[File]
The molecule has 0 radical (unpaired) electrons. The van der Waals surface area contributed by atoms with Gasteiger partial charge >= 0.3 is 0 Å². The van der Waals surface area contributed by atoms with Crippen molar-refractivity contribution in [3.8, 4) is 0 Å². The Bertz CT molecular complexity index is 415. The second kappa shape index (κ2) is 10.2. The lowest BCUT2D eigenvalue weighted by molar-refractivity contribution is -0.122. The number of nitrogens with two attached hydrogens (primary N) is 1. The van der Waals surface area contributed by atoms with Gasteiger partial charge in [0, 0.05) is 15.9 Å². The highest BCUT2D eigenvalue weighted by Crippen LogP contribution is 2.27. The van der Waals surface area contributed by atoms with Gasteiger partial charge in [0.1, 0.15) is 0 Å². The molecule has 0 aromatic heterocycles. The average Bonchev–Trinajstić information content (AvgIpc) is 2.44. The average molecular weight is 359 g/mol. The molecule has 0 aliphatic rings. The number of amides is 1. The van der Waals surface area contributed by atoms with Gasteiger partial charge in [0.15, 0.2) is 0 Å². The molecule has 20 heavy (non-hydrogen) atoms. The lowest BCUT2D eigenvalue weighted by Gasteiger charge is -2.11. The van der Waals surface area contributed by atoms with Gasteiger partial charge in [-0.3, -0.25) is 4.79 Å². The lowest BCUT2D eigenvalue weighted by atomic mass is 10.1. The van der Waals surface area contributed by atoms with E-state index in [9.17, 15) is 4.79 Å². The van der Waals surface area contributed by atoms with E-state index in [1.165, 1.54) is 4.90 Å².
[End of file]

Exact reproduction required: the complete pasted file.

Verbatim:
The molecule has 0 radical (unpaired) electrons. The van der Waals surface area contributed by atoms with Gasteiger partial charge >= 0.3 is 0 Å². The van der Waals surface area contributed by atoms with Crippen molar-refractivity contribution in [3.8, 4) is 0 Å². The Bertz CT molecular complexity index is 415. The second kappa shape index (κ2) is 10.2. The lowest BCUT2D eigenvalue weighted by molar-refractivity contribution is -0.122. The number of nitrogens with two attached hydrogens (primary N) is 1. The van der Waals surface area contributed by atoms with Gasteiger partial charge in [0, 0.05) is 15.9 Å². The highest BCUT2D eigenvalue weighted by Crippen LogP contribution is 2.27. The van der Waals surface area contributed by atoms with Gasteiger partial charge in [0.1, 0.15) is 0 Å². The molecule has 0 aromatic heterocycles. The average Bonchev–Trinajstić information content (AvgIpc) is 2.44. The average molecular weight is 359 g/mol. The molecule has 0 aliphatic rings. The number of amides is 1. The van der Waals surface area contributed by atoms with Gasteiger partial charge in [0.15, 0.2) is 0 Å². The molecule has 20 heavy (non-hydrogen) atoms. The lowest BCUT2D eigenvalue weighted by Gasteiger charge is -2.11. The van der Waals surface area contributed by atoms with Gasteiger partial charge in [-0.3, -0.25) is 4.79 Å². The lowest BCUT2D eigenvalue weighted by atomic mass is 10.1. The van der Waals surface area contributed by atoms with E-state index in [9.17, 15) is 4.79 Å². The van der Waals surface area contributed by atoms with E-state index in [1.165, 1.54) is 4.90 Å².